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🧙‍ Abracadabra

Refactoring (noun): a change made to the internal structure of software to make it easier to understand and cheaper to modify without changing its observable behavior.

"Refactoring: Improving the Design of Existing Code" by Martin Fowler

All Contributors

Build Status

With Abracadabra, you can quickly and safely refactor existing code in VS Code.

VS Code ships with a few basic refactorings. Abracadabra supercharges your editor with:

  • 🎁 Much, much more refactorings
  • Shortcuts to trigger the most useful ones in no-time
  • 💡 Quick Fixes to suggest refactorings when appropriate
  • 🛠 Options to customize the UX to your needs
  • 💬 Refactorings that work with .js, .jsx, .ts, .tsx and .vue files

Refactor Legacy Code in a snap! 👌

Abracadabra in action


  1. Click on the Extensions icon (usually on the left-hand side of your editor).
  2. Search for "Abracadabra".
  3. Find the extension in the list and click the install button.

List of available refactorings

We have 35+ automated refactorings such as Extract Variable, Extract Type, Flip If/Else, Move to Existing File, etc.

👉 Here's the full catalog of refactorings available

All refactorings are available through the Command Palette.

Some refactorings have default keybindings configured, but you can change that.

All other refactorings are available through VS Code Quick Fixes. You can access them by clicking on the lightbulb that appear next to the code 💡 or use the default shortcut Alt ↵.

Pro Tip: You can also disable the Quick Fixes you never use in VS Code settings 🔥 (look for Abracadabra)


Setting Description Default
abracadabra.ignoredFolders Folders where it won't propose refactorings ["node_modules"]
abracadabra.ignoredPatterns Glob patterns where it won't propose refactorings ["dist/*", "build/*"]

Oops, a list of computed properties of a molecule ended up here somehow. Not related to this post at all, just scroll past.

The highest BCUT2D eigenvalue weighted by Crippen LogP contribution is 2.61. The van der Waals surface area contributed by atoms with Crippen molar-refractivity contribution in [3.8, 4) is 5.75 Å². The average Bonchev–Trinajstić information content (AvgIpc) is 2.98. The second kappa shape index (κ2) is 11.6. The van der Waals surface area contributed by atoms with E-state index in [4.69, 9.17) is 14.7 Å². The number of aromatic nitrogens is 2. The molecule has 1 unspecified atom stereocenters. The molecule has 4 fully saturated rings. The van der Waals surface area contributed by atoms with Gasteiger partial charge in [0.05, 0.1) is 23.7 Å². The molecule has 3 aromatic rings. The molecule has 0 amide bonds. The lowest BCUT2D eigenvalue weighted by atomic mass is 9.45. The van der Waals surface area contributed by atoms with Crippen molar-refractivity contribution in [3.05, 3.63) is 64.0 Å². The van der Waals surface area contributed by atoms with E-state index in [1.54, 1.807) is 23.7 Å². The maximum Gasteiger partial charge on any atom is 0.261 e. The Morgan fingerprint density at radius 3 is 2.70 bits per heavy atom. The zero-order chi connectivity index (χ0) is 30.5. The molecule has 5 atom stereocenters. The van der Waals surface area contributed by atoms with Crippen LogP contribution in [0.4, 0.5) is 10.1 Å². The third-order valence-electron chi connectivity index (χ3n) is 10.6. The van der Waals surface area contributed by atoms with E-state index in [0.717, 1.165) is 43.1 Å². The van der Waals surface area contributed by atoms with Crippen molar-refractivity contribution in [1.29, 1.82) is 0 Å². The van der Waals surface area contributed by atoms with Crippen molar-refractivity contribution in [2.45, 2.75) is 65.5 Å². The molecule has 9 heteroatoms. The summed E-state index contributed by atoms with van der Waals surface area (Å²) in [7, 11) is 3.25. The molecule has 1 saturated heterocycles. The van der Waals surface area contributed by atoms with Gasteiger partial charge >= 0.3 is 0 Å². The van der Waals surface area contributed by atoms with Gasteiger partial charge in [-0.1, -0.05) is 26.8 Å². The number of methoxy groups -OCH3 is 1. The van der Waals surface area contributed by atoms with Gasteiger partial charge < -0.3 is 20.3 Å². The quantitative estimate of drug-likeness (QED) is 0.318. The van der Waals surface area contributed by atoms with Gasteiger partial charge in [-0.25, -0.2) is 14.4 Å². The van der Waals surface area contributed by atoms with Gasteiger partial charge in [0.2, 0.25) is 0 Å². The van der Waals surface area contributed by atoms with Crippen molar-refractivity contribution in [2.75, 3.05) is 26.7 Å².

For the glob patterns, read glob's documentation to see what you can filter out.

All refactorings that appear in Quick Fix suggestions can also be disabled in your VS Code settings 🔥 (look for Abracadabra)

Release Notes

Have a look at our CHANGELOG to get the details of all changes between versions.


We follow SemVer convention for versioning.

That means our releases use the following format:

  • Breaking changes bump <major> (and reset <minor> & <patch>)
  • Backward compatible changes bump <minor> (and reset <patch>)
  • Bug fixes bump <patch>


Contributing Guide

Read our contributing guide to learn about our development process, how to propose bugfixes and improvements, and how to build and test your changes to Abracadabra.

Good First Issues

To help you get your feet wet and become familiar with our contribution process, we have a list of good first issues that contains things with a relatively limited scope. This is a great place to get started!


Thanks goes to these wonderful people (emoji key):

Nicolas Carlo

🤔 💻 📖 👀 💬


🤔 💻 🎨




🤔 💻

Alexander Rose

🤔 💻

Tim van Cleef

💻 📖

Tobias Hann

🐛 💻 📖

Jiri Spac



🐛 🚇


🤔 💻

James Nail


Nick Ebbitt

🤔 💻 📖

Oliver Joseph Ash

🤔 🐛 💻 📖

Alberto Xamin


Sakumatti Luukkonen

🐛 🤔

Sergey Klevakin

🤔 💻

Andrew Janian



🤔 🐛

Iuliu Pop

📖 💻 🐛

Christina Braun


Zak Miller

🐛 💻 🤔



Jonathan Boiser




Sam Hasler


Nicolas Favre-Felix


Wout Mertens


Luke Harold Miles

🐛 🤔

Ikko Ashimine





🐛 💻



Ian Obermiller

💻 📖 🤔

Emily Marigold Klassen



💻 🚇 🤔

Alan Hussey


Kevin Coleman


Roberts Slisans






Jose Cabrera


Sebastian Schlatow




Andy Bulka


Andrew Ash


This project follows the all-contributors specification.

Contributions of any kind are welcome!


Building automated refactoring for JavaScript is not easy, and it takes time. Since this is a side-project, it doesn't get as much time as it should to cover everything you need.

If Abracadabra doesn't fit your need for something, here are the other extensions I recommend you check:

  • JS CodeFormer which is built by Chris Stead. Chris built the first JS refactorings extension in VS Code back in the days, so he knows his stuff 👍
  • P42 JavaScript assistant is a recent and impressive tool built by Lars Grammel. I had the opportunity to chat with Lars and we really think alike. The main difference is that Lars is dedicated full-time into building this. It's not open-source, but it may solve the problem you have 😉
  • JavaScript Booster is a popular extension that mimics Webstorm's UX for refactoring—which was a source of inspiration for Abracadabra. Worth having a look.

There are some things I think Abracadabra does better. Other things Abracadabra does worse. The goal with this extension is to provide automated refactorings that are easy to use and VS Code misses. If others are implementing them, I'm more than happy to recommend (and use) their tool!

Have a look, give them a try, use a combination of tools that work best for you.